8. Hablando de ensanches y cicatrices urbanas

    Directory of Open Access Journals (Sweden)

    Waldo Martínez Riquelme

    2001-12-01

    Full Text Available El presente artículo es de carácter analítico descriptivo y se basa en realidades urbanas que he podido apreciar a lo largo de veinticinco años de trabajo ligado al desarrollo urbano. En este caso en particular se trata de reflexiones en torno a los resultados de un fenómeno, como los ensanches de calles, que saltan a la vista y sobre los cuales vale la pena hacerse algunos cuestionamientos, de manera tal de motivar a la revisión de ciertas políticas o formas de enfrentar el problema, tanto por parte de la autoridad como de los ciudadanos todos.

  9. La Planta del Oro

    Directory of Open Access Journals (Sweden)

    Cantalá. Julio

    1941-06-01

    Full Text Available Una planta de talle esbelto, adornada con apéndices casi capilares como la cola de un caballo, salpica las veredas de estas frondosas montañas de Catskills en donde la nieve recién derretida se convierte en jugo que fortalece la vegetación primaveral. Esta planta casi inclusera que en inglés se llama "horse tail"o cola de caballo, la botánica la califica como de la familia de las gnetaceas y pertenece a la especie "Ephedra vulgaris". Efectivamente, muy vulgar es la planta. Por todos los sitios crece y ni siquiera las cabras hambrientas que saltan por estos matorrales, orientan su olfato hacia el arbusto.

  10. Evidence for loss of a partial flagellar glycolytic pathway during trypanosomatid evolution.

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    Robert W B Brown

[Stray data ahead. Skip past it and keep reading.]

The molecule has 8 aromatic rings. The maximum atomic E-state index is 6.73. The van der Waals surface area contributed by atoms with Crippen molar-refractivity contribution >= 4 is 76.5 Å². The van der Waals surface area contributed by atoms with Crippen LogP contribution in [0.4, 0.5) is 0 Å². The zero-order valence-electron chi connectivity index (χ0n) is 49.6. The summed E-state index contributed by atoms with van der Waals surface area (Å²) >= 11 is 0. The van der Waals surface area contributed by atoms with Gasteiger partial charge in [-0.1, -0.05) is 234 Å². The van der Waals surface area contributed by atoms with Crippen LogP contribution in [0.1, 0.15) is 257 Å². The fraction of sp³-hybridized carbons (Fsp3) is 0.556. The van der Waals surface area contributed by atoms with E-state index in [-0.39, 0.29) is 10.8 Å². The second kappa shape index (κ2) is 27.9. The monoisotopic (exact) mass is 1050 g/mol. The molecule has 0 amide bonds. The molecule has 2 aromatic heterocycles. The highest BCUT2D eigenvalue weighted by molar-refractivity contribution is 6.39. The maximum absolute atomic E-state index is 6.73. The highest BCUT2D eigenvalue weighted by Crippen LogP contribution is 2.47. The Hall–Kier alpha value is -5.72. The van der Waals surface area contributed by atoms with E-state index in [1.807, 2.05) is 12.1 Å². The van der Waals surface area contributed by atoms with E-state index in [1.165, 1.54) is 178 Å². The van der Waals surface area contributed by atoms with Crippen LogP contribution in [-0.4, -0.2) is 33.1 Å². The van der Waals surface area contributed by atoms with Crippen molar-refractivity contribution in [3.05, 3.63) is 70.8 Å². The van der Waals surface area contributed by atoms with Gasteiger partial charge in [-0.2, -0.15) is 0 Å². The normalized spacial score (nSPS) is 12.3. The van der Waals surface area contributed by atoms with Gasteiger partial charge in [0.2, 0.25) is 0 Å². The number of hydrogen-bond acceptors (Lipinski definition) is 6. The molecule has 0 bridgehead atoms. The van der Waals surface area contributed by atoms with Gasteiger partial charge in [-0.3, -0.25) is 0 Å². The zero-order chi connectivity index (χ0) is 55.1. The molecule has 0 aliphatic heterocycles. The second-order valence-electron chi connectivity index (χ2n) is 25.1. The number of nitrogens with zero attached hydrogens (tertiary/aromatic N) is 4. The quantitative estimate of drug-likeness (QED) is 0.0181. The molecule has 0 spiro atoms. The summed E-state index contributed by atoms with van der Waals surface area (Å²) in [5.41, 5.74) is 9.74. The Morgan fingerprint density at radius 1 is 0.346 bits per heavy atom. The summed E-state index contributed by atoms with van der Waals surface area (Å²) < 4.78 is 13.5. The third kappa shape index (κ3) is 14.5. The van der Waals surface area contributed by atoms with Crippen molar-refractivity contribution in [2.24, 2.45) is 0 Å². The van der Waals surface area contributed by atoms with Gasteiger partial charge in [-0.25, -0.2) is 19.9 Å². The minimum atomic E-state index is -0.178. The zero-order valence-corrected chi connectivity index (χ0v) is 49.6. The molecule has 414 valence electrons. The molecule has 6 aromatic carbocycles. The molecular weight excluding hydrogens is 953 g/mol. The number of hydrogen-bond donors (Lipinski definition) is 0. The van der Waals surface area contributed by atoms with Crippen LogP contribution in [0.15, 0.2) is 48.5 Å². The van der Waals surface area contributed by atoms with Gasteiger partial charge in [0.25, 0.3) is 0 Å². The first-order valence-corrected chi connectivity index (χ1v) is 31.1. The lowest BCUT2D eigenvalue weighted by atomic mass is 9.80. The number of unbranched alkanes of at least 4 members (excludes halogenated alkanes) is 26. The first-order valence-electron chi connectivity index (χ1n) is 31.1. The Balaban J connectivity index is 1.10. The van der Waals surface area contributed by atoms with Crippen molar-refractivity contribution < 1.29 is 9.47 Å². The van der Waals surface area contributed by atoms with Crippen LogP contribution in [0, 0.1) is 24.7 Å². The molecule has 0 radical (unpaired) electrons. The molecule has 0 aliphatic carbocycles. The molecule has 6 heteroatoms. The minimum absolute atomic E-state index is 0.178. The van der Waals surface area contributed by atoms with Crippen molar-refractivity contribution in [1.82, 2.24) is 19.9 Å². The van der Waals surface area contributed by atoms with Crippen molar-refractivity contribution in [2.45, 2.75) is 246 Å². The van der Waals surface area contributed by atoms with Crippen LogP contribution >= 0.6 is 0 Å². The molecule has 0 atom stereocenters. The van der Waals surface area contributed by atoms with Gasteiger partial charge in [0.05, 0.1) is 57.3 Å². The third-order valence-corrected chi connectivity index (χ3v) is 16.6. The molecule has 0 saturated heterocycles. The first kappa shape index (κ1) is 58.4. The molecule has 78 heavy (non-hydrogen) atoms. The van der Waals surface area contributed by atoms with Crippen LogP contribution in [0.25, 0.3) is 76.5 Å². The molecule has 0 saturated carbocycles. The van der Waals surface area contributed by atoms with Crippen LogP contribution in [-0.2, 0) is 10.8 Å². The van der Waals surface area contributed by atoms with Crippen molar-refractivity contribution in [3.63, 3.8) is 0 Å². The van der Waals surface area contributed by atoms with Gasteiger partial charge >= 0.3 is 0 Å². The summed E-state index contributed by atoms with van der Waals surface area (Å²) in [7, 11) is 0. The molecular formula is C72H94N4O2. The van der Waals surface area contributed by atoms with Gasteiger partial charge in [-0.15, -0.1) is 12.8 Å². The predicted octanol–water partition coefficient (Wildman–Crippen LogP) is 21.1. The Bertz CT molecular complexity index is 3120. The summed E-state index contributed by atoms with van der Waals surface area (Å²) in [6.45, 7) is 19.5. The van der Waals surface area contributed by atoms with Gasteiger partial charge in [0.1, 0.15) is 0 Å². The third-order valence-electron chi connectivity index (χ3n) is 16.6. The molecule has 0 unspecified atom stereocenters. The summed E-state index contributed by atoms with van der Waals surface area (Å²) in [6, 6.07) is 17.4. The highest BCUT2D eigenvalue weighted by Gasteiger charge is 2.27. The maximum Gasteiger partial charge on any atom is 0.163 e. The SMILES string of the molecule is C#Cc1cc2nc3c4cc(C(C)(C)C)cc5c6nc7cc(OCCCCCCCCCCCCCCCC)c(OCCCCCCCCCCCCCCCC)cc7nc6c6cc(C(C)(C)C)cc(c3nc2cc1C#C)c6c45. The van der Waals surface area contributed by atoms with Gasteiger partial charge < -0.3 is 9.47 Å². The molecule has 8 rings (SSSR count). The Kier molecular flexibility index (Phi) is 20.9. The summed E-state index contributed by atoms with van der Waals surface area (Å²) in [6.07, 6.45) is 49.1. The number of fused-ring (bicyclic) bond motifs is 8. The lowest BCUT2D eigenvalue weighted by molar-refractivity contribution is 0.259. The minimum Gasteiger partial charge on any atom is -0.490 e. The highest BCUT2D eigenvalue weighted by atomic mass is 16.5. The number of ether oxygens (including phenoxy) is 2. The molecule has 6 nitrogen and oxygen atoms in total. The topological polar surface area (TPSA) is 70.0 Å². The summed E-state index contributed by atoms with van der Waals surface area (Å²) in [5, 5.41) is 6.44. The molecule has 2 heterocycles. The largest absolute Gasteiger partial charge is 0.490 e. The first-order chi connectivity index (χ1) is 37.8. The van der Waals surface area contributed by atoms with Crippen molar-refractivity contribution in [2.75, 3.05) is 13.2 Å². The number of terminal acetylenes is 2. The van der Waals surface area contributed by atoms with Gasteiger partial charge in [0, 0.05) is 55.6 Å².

Full Text Available Classically viewed as a cytosolic pathway, glycolysis is increasingly recognized as a metabolic pathway exhibiting surprisingly wide-ranging variations in compartmentalization within eukaryotic cells. Trypanosomatid parasites provide an extreme view of glycolytic enzyme compartmentalization as several glycolytic enzymes are found exclusively in peroxisomes. Here, we characterize Trypanosoma brucei flagellar proteins resembling glyceraldehyde-3-phosphate dehydrogenase (GAPDH and phosphoglycerate kinase (PGK: we show the latter associates with the axoneme and the former is a novel paraflagellar rod component. The paraflagellar rod is an essential extra-axonemal structure in trypanosomes and related protists, providing a platform into which metabolic activities can be built. Yet, bioinformatics interrogation and structural modelling indicate neither the trypanosome PGK-like nor the GAPDH-like protein is catalytically active. Orthologs are present in a free-living ancestor of the trypanosomatids, Bodo saltans: the PGK-like protein from B. saltans also lacks key catalytic residues, but its GAPDH-like protein is predicted to be catalytically competent. We discuss the likelihood that the trypanosome GAPDH-like and PGK-like proteins constitute molecular evidence for evolutionary loss of a flagellar glycolytic pathway, either as a consequence of niche adaptation or the re-localization of glycolytic enzymes to peroxisomes and the extensive changes to glycolytic flux regulation that accompanied this re-localization. Evidence indicating loss of localized ATP provision via glycolytic enzymes therefore provides a novel contribution to an emerging theme of hidden diversity with respect to compartmentalization of the ubiquitous glycolytic pathway in eukaryotes. A possibility that trypanosome GAPDH-like protein additionally represents a degenerate example of a moonlighting protein is also discussed.